My View: What makes a great heroine?

A while ago through my research around my studies, I came across this article on The Guardian whilst doing some essay research for my Austen and Brontes module. It reviews Samantha Ellis’s biblio-autobiographical How to Be A Heroine:

I found the article very provoking in terms of the ideals that heroines present to their readers in novels. The classic for me is Elizabeth Bennet in Pride and Prejudice. I have always maintained I would have loved to have lived in the romantic Recency era of courtship and gentlemenly pursuits,where morals and behaviour were paramount to a persons’ reputation. Then I received the sudden jolt that comes with being absolutely deceived in any previous misconceptions I had about love. I always knew that gentlemanly chivalry was severely lacking in the 21st-century and I thought I’d re-discovered it when I immersed myself in reading Pride and Prejudice year after year. However, like the classic deceit of the Disney princesses who make young girls believe the first man they meet will be their ‘Prince Charming’, the more I read Elizabeth Bennet’s story, the more I felt like she was letting me down.

Ellis describes a similar moment of anagnorisis when her friend suggests Jane Eyre is a more suitable role model and heroine than Cathy Earnshaw. Although the discovery devastated Ellis’s illusions of true love in Wuthering Heights, I can’t help but feel that Jane Eyre simply plops herself into the same ‘disappointing-heroine’ boat as Elizabeth.

I read Wuthuring Heights at the height of my cynicism about love and relationships and I can only describe myself as incredibly satisfied that what had been described to me as “the greatest love story”, was actually a realistic depiction of the lies and betrayal that occur in a relationship. In my bitter misanthropy I felt pleased that Cathy and Heathcliff never had their chance at real true love together, that both the characters either through marriage or death experienced the loss of each other and the full impact of their mistakes.

On the other hand, we have my complete disillusionment with Elizabeth Bennet, when, after her strong-minded independence and rejection of two marriage proposals despite them being in her best interest, she then proceeds to turn her morals on their heads and live happily ever after. Her complete subversion of everything a 19th-century woman should be is what makes her such an appealing and identifiable character, paving the way for early feminism and the ‘new woman’ ideals.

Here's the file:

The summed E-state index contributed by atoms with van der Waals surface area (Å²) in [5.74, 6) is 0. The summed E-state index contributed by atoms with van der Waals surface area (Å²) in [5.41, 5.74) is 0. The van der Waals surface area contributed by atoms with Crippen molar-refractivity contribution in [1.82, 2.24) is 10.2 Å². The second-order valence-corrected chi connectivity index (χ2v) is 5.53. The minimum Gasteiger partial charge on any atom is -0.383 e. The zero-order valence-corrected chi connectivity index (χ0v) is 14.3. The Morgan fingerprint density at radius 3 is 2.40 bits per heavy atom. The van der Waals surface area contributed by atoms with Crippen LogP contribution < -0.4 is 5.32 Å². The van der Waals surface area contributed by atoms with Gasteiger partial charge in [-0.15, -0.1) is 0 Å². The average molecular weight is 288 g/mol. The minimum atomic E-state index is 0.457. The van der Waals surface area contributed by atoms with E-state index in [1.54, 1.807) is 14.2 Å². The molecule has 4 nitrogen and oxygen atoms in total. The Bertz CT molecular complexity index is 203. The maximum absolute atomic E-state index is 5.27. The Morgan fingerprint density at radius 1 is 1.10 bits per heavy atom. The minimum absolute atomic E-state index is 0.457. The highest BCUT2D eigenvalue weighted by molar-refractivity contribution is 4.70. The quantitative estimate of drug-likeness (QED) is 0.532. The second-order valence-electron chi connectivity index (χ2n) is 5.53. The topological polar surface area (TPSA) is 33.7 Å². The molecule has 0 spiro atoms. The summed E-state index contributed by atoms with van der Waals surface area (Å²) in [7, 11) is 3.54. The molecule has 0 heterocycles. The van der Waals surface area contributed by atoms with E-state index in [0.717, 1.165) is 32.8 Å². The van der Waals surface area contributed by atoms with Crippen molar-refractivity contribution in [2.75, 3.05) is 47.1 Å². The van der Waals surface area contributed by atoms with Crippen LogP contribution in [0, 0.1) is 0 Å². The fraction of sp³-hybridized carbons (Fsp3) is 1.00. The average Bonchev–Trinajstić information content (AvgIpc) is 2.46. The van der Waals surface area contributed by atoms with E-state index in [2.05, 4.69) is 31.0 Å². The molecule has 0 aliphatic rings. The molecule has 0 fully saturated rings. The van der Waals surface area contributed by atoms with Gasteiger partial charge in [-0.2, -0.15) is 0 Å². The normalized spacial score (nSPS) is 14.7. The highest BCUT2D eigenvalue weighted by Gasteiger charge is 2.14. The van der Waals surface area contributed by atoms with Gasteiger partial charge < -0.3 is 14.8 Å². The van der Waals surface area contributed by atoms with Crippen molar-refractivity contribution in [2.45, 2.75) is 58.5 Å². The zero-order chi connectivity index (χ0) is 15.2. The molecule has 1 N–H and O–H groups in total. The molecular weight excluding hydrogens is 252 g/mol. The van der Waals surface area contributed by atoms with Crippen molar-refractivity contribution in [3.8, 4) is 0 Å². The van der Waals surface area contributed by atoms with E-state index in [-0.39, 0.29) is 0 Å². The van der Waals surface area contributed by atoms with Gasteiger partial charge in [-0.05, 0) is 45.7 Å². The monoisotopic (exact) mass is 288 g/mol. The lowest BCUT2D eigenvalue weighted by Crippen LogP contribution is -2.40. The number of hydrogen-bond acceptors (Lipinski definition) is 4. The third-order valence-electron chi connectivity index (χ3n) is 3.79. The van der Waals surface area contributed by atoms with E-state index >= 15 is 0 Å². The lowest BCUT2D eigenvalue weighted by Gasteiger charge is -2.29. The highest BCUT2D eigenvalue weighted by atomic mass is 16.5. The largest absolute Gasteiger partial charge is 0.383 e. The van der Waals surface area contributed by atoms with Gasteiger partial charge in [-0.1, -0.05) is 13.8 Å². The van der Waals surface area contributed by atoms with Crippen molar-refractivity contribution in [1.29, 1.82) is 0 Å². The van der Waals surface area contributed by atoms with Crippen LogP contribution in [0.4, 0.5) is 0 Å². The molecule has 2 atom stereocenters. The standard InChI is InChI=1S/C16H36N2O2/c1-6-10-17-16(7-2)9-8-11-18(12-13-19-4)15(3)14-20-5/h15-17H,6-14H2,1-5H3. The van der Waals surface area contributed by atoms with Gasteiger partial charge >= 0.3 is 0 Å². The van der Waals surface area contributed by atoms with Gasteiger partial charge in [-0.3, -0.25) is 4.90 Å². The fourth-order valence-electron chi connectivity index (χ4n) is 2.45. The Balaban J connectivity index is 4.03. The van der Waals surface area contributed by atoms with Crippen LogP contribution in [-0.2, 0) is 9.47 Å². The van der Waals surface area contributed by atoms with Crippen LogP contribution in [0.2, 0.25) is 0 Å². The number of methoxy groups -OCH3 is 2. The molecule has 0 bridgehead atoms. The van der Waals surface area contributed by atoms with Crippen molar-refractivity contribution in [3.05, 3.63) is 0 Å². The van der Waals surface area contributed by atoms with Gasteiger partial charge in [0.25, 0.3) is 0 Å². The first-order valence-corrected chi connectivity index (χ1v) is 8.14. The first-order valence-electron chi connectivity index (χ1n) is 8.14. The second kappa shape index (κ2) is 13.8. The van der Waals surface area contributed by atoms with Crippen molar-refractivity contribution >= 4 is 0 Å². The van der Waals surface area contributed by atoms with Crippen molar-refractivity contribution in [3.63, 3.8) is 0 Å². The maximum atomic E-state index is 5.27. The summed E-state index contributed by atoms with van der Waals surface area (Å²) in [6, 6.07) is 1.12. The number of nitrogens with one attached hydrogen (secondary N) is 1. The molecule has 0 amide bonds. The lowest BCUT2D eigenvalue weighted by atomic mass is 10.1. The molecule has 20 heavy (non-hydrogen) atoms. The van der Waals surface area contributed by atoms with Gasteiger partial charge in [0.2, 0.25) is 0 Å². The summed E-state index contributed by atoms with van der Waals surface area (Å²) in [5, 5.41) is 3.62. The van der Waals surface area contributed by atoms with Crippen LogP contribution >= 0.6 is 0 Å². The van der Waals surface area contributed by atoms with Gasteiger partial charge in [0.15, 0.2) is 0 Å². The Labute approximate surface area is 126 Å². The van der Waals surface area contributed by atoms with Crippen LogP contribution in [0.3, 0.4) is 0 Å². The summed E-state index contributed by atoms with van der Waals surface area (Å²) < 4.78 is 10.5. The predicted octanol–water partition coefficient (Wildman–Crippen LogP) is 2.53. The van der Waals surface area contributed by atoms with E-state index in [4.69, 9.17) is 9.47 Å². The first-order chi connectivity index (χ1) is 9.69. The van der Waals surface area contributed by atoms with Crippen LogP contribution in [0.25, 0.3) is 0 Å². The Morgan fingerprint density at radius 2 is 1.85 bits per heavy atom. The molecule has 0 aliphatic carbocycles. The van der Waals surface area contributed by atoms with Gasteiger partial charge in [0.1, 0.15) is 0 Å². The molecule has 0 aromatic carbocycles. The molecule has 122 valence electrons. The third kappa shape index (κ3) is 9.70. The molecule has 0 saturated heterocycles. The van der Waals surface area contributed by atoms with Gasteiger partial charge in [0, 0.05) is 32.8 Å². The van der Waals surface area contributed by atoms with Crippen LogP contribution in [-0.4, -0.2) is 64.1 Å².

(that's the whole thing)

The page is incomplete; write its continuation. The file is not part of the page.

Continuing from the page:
Then she marries him.
As does Jane Eyre to Mr. Rochester.

Why is it necessary to remove all the values of a heroine which made them so initially lovable to the reader?

As Ellis relates in her book, she hated Dickens for killing Nancy in Oliver Twist. Why? Because she was the female character embodying independence and wit, which made her so lovable to the reader and audiences. So why kill her? Because she didn’t fit that Victorian gender norm? Because her unconventional character would disrupt the ‘natural’ progression and ending of the story.

The reinstatement of conventional behaviour in both Elizabeth and Jane are simply plot devices allowing Austen and Bronte to reconcile their novels to the 19th-century readership. Ultimately, readers could take from characters what they wished. I could chose to take the stories of the Disney princesses as true and realistic. But they aren’t. I can choose to take the character of Elizabeth Bennet pre-marriage OR post-marriage as my role model. But the fact is that the two sides of her character cannot be reconciled in our time. A time when a female becoming their husband’s ‘possession’ is quite frankly a ridiculous idea.

Time and era is essentially what it comes down to then. I choose to take the pre-marriage Elizabeth Bennet as my role model, whilst the Regency era would have chosen the post-marriage Elizabeth as theirs, as an image of prevailing hope for any girl who can’t find a suitable match.

And that is why I think Cathy Earnshaw is a better heroine. Not because of what she does; she still gets married and has children as is expected of her. I think she is a better depiction of a heroine because she doesn’t gain the fulfillment that the reader expects her to ultimately – she never gets to marry Heathcliff and her death renders any chance of that impossible. Subversion of readers’ expectations is what I think ultimately makes a great heroine.

But maybe that’s just my cynicism. What does everyone else think?


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